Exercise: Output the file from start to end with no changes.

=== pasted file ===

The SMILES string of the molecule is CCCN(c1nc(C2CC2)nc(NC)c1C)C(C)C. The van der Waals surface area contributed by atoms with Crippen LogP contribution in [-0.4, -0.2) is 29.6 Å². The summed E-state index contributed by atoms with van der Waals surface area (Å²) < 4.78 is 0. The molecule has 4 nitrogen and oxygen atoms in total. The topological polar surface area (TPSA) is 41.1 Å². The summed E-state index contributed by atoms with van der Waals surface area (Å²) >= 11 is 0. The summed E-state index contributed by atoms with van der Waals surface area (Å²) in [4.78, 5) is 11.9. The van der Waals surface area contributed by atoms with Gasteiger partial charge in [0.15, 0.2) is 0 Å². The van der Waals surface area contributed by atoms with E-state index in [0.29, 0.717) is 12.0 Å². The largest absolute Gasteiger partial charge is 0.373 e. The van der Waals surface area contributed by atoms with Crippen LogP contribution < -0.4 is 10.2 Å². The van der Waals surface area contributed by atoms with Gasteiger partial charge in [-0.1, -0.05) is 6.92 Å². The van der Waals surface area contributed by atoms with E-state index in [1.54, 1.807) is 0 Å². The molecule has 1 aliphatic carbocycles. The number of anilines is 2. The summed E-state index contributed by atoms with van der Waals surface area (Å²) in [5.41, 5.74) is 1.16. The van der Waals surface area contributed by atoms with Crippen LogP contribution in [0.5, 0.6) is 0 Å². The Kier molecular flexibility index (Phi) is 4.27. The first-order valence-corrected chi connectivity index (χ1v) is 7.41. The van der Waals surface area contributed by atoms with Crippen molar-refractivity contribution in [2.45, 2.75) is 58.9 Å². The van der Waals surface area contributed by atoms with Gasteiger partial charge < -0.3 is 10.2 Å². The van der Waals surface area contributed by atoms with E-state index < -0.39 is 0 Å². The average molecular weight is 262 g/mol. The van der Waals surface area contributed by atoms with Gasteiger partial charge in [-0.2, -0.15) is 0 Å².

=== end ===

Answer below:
The SMILES string of the molecule is CCCN(c1nc(C2CC2)nc(NC)c1C)C(C)C. The van der Waals surface area contributed by atoms with Crippen LogP contribution in [-0.4, -0.2) is 29.6 Å². The summed E-state index contributed by atoms with van der Waals surface area (Å²) < 4.78 is 0. The molecule has 4 nitrogen and oxygen atoms in total. The topological polar surface area (TPSA) is 41.1 Å². The summed E-state index contributed by atoms with van der Waals surface area (Å²) >= 11 is 0. The summed E-state index contributed by atoms with van der Waals surface area (Å²) in [4.78, 5) is 11.9. The van der Waals surface area contributed by atoms with Gasteiger partial charge in [0.15, 0.2) is 0 Å². The van der Waals surface area contributed by atoms with E-state index in [0.29, 0.717) is 12.0 Å². The largest absolute Gasteiger partial charge is 0.373 e. The van der Waals surface area contributed by atoms with Crippen LogP contribution < -0.4 is 10.2 Å². The van der Waals surface area contributed by atoms with Gasteiger partial charge in [-0.1, -0.05) is 6.92 Å². The van der Waals surface area contributed by atoms with E-state index in [1.54, 1.807) is 0 Å². The molecule has 1 aliphatic carbocycles. The number of anilines is 2. The summed E-state index contributed by atoms with van der Waals surface area (Å²) in [5.41, 5.74) is 1.16. The van der Waals surface area contributed by atoms with Crippen LogP contribution in [0.5, 0.6) is 0 Å². The Kier molecular flexibility index (Phi) is 4.27. The first-order valence-corrected chi connectivity index (χ1v) is 7.41. The van der Waals surface area contributed by atoms with Crippen molar-refractivity contribution in [2.45, 2.75) is 58.9 Å². The van der Waals surface area contributed by atoms with Gasteiger partial charge < -0.3 is 10.2 Å². The van der Waals surface area contributed by atoms with E-state index < -0.39 is 0 Å². The average molecular weight is 262 g/mol. The van der Waals surface area contributed by atoms with Gasteiger partial charge in [-0.2, -0.15) is 0 Å².